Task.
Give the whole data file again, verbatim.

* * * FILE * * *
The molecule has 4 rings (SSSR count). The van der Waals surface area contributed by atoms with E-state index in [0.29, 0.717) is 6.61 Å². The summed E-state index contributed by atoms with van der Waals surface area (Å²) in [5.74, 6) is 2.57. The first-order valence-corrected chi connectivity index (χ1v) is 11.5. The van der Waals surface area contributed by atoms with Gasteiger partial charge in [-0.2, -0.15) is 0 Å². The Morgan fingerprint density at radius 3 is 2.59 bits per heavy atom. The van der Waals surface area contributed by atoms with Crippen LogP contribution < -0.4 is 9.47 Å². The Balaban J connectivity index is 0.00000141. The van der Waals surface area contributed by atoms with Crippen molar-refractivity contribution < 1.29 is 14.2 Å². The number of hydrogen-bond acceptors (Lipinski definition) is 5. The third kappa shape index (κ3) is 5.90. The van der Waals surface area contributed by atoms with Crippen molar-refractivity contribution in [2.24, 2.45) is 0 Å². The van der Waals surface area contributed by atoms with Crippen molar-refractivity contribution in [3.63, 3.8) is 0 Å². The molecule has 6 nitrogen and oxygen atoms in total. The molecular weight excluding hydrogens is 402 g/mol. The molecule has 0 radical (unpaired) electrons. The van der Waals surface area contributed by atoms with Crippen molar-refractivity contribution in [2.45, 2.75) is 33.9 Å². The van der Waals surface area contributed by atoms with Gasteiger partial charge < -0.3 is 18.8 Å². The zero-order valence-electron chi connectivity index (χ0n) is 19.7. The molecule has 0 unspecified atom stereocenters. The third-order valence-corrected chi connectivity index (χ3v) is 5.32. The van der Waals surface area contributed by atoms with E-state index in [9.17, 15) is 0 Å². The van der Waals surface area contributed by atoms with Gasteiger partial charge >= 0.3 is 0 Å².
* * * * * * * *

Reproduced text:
The molecule has 4 rings (SSSR count). The van der Waals surface area contributed by atoms with E-state index in [0.29, 0.717) is 6.61 Å². The summed E-state index contributed by atoms with van der Waals surface area (Å²) in [5.74, 6) is 2.57. The first-order valence-corrected chi connectivity index (χ1v) is 11.5. The van der Waals surface area contributed by atoms with Gasteiger partial charge in [-0.2, -0.15) is 0 Å². The Morgan fingerprint density at radius 3 is 2.59 bits per heavy atom. The van der Waals surface area contributed by atoms with Crippen LogP contribution < -0.4 is 9.47 Å². The Balaban J connectivity index is 0.00000141. The van der Waals surface area contributed by atoms with Crippen molar-refractivity contribution < 1.29 is 14.2 Å². The number of hydrogen-bond acceptors (Lipinski definition) is 5. The third kappa shape index (κ3) is 5.90. The van der Waals surface area contributed by atoms with Crippen molar-refractivity contribution in [2.24, 2.45) is 0 Å². The van der Waals surface area contributed by atoms with Crippen molar-refractivity contribution in [3.63, 3.8) is 0 Å². The molecule has 6 nitrogen and oxygen atoms in total. The molecular weight excluding hydrogens is 402 g/mol. The molecule has 0 radical (unpaired) electrons. The van der Waals surface area contributed by atoms with Crippen molar-refractivity contribution in [2.45, 2.75) is 33.9 Å². The van der Waals surface area contributed by atoms with Gasteiger partial charge < -0.3 is 18.8 Å². The zero-order valence-electron chi connectivity index (χ0n) is 19.7. The molecule has 0 unspecified atom stereocenters. The third-order valence-corrected chi connectivity index (χ3v) is 5.32. The van der Waals surface area contributed by atoms with E-state index in [9.17, 15) is 0 Å². The van der Waals surface area contributed by atoms with Gasteiger partial charge >= 0.3 is 0 Å².